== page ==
I'm not terribly concerned about their lack of free throw attempts if their shots are falling at a high rate, so it will be interesting to see how they play when they have an eventual shooting slump at some point during the season.

How much influence does each factor have towards a game?

According to Basketball-Reference, these are the approximate weights for each factor in terms of how influential they are toward the outcome of an individual game:

  • Shooting/eFG% - 40%
  • Turnovers/TOV% - 25%
  • Rebounding/ORB% - 20%
  • Free Throw Factor - 15%

Using these rates as a baseline, it becomes even clearer in regards to how the Mystics were able to win their first two preseason games by significant margins, primarily through a combination of hot shooting and controlling their turnovers, while their opponents had just the opposite.

Who were the Mystics' best three individual performers during the preseason?

A three-game sample size isn't quite large enough to get much out of, but here are the three players who have made a particularly good impression on me in no particular order. The thing I do like about this list is that all three are young players, the ones who are expected to be the backbone of the franchise for years to come.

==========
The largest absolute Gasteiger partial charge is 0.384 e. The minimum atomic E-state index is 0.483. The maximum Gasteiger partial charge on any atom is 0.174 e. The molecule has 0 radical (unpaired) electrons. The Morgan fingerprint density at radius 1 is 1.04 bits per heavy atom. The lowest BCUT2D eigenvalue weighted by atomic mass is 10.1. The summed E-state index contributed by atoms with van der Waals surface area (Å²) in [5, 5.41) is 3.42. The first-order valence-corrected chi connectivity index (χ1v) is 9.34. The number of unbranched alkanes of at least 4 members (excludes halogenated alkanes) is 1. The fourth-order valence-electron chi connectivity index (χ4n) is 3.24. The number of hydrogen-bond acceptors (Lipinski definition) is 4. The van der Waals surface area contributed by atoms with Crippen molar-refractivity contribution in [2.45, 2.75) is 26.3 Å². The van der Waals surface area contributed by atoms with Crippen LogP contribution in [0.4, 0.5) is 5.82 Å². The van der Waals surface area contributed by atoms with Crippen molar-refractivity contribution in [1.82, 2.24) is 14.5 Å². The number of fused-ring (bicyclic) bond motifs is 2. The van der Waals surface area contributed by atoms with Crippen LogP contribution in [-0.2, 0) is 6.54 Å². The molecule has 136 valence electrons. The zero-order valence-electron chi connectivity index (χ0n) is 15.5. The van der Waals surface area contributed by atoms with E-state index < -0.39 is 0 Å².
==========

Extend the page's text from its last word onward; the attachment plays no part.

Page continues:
1. Tayler Hill

Before heading into this season, many people were down on Hill for a number of reasons, but ultimately it is due to her inconsistency on offense, especially early in her rookie season.

In the preseason, Hill has attempted at least 13 shots a game and scored a team-high 18 points against the Lynx while making four of her seven three-point attempts. Her shooting performances in the Dream and Fever games weren't anything to tip your hat off to where she shot a combined 7-of-27 from the field. However, it is a good thing to see that Hill is not hesitating to take shots, which is something I didn't see out of her in 2013.

Hill also made an impact on the defensive end of the floor during the preseason where she had seven steals in the three games. Four of them were against the Dream. The Mystics were not very good at forcing turnovers last season, and Hill should provide a new dimension toward getting D.C. on the fast break should this trend continue into this summer.

2. Emma Meesseman

Though the jury is still out on whether Hill will be able to live up to being a solid draft lottery pick for the Mystics, it's clear that Meesseman is a diamond in the rough, and she is poised to take another step forward in her development this season.